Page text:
Your clients are speaking with their pocket books, and they are saying “It’s time to get back to a fully functioning marketing program.” That includes more aggressive and expansive trade show marketing.

Many of the islands are for Fortune 500 and larger companies. Companies that pre-recession were doing much larger island presentations. So this would be a good indicator of the “paced” approach companies are taking. Jumping in with both feet, but jumping in somewhere between the deep and the shallow end while trying to grow responsibly.

Although this can be a frustrating pace for some, I applaud it actually. It’s nice to see companies of all sizes taking the same approach many of us are taking with our businesses. Call it “wait and see”, call it “careful optimism,” call it whatever you want. I view it as responsible.

We all have our thoughts on the “politics” of our nation. But someone said to me back in November something that stuck in my head. “We all need to quit looking to the government, the Dow, the media, or anything else about how we manage our businesses. We need to manage our business based on what happens with our customers and what needs to happen inside the four walls of our buildings. Focus on our our own P&L’s and market our companies in diverse ways regardless of what is happening.

And I really think in large part a lot of businesses are doing just that. Just look at our customers. They are participating in more shows and doing it with new properties. Maybe not as big as before, but still with big impact.

I want to thank you for the positive start to 2013. We had an amazing January, and we have you to thank for that. So thank you for sending your orders our direction.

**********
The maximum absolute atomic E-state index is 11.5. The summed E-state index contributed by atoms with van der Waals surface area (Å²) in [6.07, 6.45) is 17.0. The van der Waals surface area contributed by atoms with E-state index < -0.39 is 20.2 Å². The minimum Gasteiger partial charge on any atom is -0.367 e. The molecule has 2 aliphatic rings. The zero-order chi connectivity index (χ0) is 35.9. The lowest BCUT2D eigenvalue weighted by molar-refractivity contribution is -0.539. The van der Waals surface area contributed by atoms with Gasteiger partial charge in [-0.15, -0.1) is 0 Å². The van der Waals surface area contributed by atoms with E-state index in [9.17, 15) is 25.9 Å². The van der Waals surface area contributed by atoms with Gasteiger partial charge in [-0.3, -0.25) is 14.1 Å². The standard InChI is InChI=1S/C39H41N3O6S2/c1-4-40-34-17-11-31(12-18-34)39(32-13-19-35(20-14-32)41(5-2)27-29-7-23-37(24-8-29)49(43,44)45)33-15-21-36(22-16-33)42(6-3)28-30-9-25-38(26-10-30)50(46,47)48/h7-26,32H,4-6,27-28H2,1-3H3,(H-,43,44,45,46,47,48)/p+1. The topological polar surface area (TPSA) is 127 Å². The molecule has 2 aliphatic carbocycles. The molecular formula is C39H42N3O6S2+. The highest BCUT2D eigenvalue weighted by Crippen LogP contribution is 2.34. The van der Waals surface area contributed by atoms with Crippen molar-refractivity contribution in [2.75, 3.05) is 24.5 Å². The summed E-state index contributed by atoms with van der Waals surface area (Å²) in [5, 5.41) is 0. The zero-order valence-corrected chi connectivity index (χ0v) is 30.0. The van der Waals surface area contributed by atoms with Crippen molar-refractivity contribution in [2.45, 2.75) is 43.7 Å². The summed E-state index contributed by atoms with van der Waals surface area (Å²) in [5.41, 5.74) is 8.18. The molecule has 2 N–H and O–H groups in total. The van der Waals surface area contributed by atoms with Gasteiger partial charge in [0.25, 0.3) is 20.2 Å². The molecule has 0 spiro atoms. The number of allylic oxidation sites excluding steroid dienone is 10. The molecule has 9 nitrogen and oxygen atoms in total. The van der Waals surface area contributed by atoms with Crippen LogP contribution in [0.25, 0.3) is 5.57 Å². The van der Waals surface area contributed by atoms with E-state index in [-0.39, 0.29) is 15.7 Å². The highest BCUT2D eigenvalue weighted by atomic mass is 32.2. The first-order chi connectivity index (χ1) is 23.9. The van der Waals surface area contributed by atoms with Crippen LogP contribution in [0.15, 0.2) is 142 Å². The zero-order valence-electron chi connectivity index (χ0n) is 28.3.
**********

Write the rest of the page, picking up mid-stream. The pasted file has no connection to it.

We look forward to serving you and your clients in 2013. It’s been an EPIC start.

Hope you had a restful and fun weekend with your loved ones. Be well.

Kevin Carty


Delight and Surprise: Word on the Street — July 16th thru July 20th

July 22nd, 2012 COMMENTS
Delight and Surprise

Word on the Street by Kevin Carty

Over Promise and Under Deliver

We all know the danger of “over-promising and under delivering.” In business, there are few errors that can be more damaging, particularly when trying to attract new customers or launching a new product to existing customers. Then there’s the flip side of “under promising and over delivering” which has its own risks.

Over hyping a program or product can kill it if the deliverables don’t match the pre-hype. That’s not to say that promoting a new product or service is not critical. It clearly is! But at a minimum, there needs to be as  much effort in the “frosting,” i.e., the experience of receiving the product or service. I would argue that the “end experience” is the most critical experience.

Let’s look at something near and dear to me — Apple. I’ll admit it. I’ve drunk the Kool-aid and have been an Apple Fan Club member since May 2010. For years I fought it, accusing Apple of being just a marketing machine. Nothing more. Something the “cool kids” had to have to be “ccol” for those who bought into the Apple hype.